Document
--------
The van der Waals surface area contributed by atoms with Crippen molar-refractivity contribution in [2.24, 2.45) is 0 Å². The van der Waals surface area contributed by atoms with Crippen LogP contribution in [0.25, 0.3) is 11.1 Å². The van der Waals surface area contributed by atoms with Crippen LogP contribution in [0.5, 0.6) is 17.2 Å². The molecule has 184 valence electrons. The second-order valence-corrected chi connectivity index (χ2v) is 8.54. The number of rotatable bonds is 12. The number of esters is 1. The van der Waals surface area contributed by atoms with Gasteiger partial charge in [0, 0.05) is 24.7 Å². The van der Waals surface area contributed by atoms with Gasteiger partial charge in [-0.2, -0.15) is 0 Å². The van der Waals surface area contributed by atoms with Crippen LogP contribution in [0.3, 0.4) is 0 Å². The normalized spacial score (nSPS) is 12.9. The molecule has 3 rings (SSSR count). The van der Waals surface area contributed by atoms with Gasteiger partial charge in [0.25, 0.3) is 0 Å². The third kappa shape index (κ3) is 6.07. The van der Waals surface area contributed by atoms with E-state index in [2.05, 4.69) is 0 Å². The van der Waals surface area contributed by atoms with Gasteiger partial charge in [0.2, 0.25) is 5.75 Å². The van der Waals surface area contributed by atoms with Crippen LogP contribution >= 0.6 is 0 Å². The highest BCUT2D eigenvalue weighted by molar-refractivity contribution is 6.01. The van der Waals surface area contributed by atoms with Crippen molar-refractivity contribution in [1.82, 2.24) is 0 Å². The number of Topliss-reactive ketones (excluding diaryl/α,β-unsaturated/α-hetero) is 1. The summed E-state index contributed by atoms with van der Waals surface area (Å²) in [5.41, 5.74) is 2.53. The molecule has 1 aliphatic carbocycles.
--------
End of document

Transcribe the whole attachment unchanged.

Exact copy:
The van der Waals surface area contributed by atoms with Crippen molar-refractivity contribution in [2.24, 2.45) is 0 Å². The van der Waals surface area contributed by atoms with Crippen LogP contribution in [0.25, 0.3) is 11.1 Å². The van der Waals surface area contributed by atoms with Crippen LogP contribution in [0.5, 0.6) is 17.2 Å². The molecule has 184 valence electrons. The second-order valence-corrected chi connectivity index (χ2v) is 8.54. The number of rotatable bonds is 12. The number of esters is 1. The van der Waals surface area contributed by atoms with Gasteiger partial charge in [0, 0.05) is 24.7 Å². The van der Waals surface area contributed by atoms with Gasteiger partial charge in [-0.2, -0.15) is 0 Å². The van der Waals surface area contributed by atoms with Crippen LogP contribution in [0.3, 0.4) is 0 Å². The normalized spacial score (nSPS) is 12.9. The molecule has 3 rings (SSSR count). The van der Waals surface area contributed by atoms with Gasteiger partial charge in [0.25, 0.3) is 0 Å². The third kappa shape index (κ3) is 6.07. The van der Waals surface area contributed by atoms with E-state index in [2.05, 4.69) is 0 Å². The van der Waals surface area contributed by atoms with Gasteiger partial charge in [0.2, 0.25) is 5.75 Å². The van der Waals surface area contributed by atoms with Crippen LogP contribution >= 0.6 is 0 Å². The highest BCUT2D eigenvalue weighted by molar-refractivity contribution is 6.01. The van der Waals surface area contributed by atoms with Crippen molar-refractivity contribution in [1.82, 2.24) is 0 Å². The number of Topliss-reactive ketones (excluding diaryl/α,β-unsaturated/α-hetero) is 1. The summed E-state index contributed by atoms with van der Waals surface area (Å²) in [5.41, 5.74) is 2.53. The molecule has 1 aliphatic carbocycles.